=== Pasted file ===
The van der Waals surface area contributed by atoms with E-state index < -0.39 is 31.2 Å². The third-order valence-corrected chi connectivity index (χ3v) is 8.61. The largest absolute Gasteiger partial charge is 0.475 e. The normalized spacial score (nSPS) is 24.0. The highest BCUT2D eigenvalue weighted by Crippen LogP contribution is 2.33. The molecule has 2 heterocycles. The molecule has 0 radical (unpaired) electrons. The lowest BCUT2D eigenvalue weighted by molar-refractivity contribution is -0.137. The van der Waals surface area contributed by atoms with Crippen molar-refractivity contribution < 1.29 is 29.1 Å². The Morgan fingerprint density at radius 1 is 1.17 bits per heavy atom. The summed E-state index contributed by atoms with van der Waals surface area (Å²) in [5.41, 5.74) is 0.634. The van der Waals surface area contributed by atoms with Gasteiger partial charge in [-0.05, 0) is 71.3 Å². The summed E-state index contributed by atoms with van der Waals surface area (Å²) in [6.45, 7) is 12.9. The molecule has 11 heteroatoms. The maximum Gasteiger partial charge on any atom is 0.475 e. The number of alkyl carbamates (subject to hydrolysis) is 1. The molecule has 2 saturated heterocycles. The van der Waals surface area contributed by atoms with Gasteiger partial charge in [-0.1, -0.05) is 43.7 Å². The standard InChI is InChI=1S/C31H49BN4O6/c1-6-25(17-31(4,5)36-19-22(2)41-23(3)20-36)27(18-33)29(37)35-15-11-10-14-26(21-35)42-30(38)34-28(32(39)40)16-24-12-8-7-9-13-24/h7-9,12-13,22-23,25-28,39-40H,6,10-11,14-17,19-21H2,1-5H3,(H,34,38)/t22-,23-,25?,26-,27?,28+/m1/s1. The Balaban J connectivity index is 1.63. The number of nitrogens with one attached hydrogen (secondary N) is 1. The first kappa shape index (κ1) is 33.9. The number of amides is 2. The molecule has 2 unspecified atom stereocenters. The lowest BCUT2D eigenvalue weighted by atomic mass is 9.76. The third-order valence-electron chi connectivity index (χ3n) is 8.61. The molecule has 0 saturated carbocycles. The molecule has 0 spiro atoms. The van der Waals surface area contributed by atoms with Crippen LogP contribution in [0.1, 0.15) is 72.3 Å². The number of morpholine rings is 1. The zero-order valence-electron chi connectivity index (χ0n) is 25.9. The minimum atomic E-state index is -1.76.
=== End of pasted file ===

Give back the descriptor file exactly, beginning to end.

The van der Waals surface area contributed by atoms with E-state index < -0.39 is 31.2 Å². The third-order valence-corrected chi connectivity index (χ3v) is 8.61. The largest absolute Gasteiger partial charge is 0.475 e. The normalized spacial score (nSPS) is 24.0. The highest BCUT2D eigenvalue weighted by Crippen LogP contribution is 2.33. The molecule has 2 heterocycles. The molecule has 0 radical (unpaired) electrons. The lowest BCUT2D eigenvalue weighted by molar-refractivity contribution is -0.137. The van der Waals surface area contributed by atoms with Crippen molar-refractivity contribution < 1.29 is 29.1 Å². The Morgan fingerprint density at radius 1 is 1.17 bits per heavy atom. The summed E-state index contributed by atoms with van der Waals surface area (Å²) in [5.41, 5.74) is 0.634. The van der Waals surface area contributed by atoms with Gasteiger partial charge in [-0.05, 0) is 71.3 Å². The summed E-state index contributed by atoms with van der Waals surface area (Å²) in [6.45, 7) is 12.9. The molecule has 11 heteroatoms. The maximum Gasteiger partial charge on any atom is 0.475 e. The number of alkyl carbamates (subject to hydrolysis) is 1. The molecule has 2 saturated heterocycles. The van der Waals surface area contributed by atoms with Gasteiger partial charge in [-0.1, -0.05) is 43.7 Å². The standard InChI is InChI=1S/C31H49BN4O6/c1-6-25(17-31(4,5)36-19-22(2)41-23(3)20-36)27(18-33)29(37)35-15-11-10-14-26(21-35)42-30(38)34-28(32(39)40)16-24-12-8-7-9-13-24/h7-9,12-13,22-23,25-28,39-40H,6,10-11,14-17,19-21H2,1-5H3,(H,34,38)/t22-,23-,25?,26-,27?,28+/m1/s1. The Balaban J connectivity index is 1.63. The number of nitrogens with one attached hydrogen (secondary N) is 1. The first kappa shape index (κ1) is 33.9. The number of amides is 2. The molecule has 2 unspecified atom stereocenters. The lowest BCUT2D eigenvalue weighted by atomic mass is 9.76. The third-order valence-electron chi connectivity index (χ3n) is 8.61. The molecule has 0 saturated carbocycles. The molecule has 0 spiro atoms. The van der Waals surface area contributed by atoms with Crippen LogP contribution in [0.1, 0.15) is 72.3 Å². The number of morpholine rings is 1. The zero-order valence-electron chi connectivity index (χ0n) is 25.9. The minimum atomic E-state index is -1.76.